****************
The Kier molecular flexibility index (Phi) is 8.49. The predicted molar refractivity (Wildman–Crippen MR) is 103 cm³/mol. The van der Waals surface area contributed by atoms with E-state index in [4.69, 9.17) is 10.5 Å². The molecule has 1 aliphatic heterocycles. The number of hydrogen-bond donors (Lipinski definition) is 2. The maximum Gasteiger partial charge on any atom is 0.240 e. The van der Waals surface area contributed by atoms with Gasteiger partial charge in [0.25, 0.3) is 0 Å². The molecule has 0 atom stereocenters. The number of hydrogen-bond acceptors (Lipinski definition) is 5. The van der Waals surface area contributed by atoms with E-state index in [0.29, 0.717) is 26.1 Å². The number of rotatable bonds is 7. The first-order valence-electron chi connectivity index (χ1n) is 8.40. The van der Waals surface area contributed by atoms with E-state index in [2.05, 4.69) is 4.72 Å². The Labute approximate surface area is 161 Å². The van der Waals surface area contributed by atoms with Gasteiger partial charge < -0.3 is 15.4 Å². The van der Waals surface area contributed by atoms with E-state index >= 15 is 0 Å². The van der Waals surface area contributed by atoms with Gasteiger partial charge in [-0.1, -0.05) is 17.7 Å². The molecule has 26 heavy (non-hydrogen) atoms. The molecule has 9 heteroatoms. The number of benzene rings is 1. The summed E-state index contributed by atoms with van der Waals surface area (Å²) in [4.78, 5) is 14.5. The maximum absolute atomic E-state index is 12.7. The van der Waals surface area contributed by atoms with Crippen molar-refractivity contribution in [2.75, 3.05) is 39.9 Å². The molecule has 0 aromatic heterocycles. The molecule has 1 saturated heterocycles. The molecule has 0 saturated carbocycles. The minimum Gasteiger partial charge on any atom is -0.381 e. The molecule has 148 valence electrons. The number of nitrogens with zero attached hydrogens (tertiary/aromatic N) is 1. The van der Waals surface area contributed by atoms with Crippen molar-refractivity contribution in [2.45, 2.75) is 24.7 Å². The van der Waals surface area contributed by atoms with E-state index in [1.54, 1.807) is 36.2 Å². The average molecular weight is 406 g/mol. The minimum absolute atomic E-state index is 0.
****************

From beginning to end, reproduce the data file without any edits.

The Kier molecular flexibility index (Phi) is 8.49. The predicted molar refractivity (Wildman–Crippen MR) is 103 cm³/mol. The van der Waals surface area contributed by atoms with E-state index in [4.69, 9.17) is 10.5 Å². The molecule has 1 aliphatic heterocycles. The number of hydrogen-bond donors (Lipinski definition) is 2. The maximum Gasteiger partial charge on any atom is 0.240 e. The van der Waals surface area contributed by atoms with Gasteiger partial charge in [0.25, 0.3) is 0 Å². The molecule has 0 atom stereocenters. The number of hydrogen-bond acceptors (Lipinski definition) is 5. The van der Waals surface area contributed by atoms with E-state index in [0.29, 0.717) is 26.1 Å². The number of rotatable bonds is 7. The first-order valence-electron chi connectivity index (χ1n) is 8.40. The van der Waals surface area contributed by atoms with E-state index in [2.05, 4.69) is 4.72 Å². The Labute approximate surface area is 161 Å². The van der Waals surface area contributed by atoms with Gasteiger partial charge < -0.3 is 15.4 Å². The van der Waals surface area contributed by atoms with E-state index >= 15 is 0 Å². The van der Waals surface area contributed by atoms with Gasteiger partial charge in [-0.1, -0.05) is 17.7 Å². The molecule has 26 heavy (non-hydrogen) atoms. The molecule has 9 heteroatoms. The number of benzene rings is 1. The summed E-state index contributed by atoms with van der Waals surface area (Å²) in [4.78, 5) is 14.5. The maximum absolute atomic E-state index is 12.7. The van der Waals surface area contributed by atoms with Crippen molar-refractivity contribution in [2.75, 3.05) is 39.9 Å². The molecule has 0 aromatic heterocycles. The molecule has 1 saturated heterocycles. The molecule has 0 saturated carbocycles. The minimum Gasteiger partial charge on any atom is -0.381 e. The molecule has 148 valence electrons. The number of nitrogens with zero attached hydrogens (tertiary/aromatic N) is 1. The van der Waals surface area contributed by atoms with Crippen molar-refractivity contribution in [2.45, 2.75) is 24.7 Å². The van der Waals surface area contributed by atoms with E-state index in [1.54, 1.807) is 36.2 Å². The average molecular weight is 406 g/mol. The minimum absolute atomic E-state index is 0.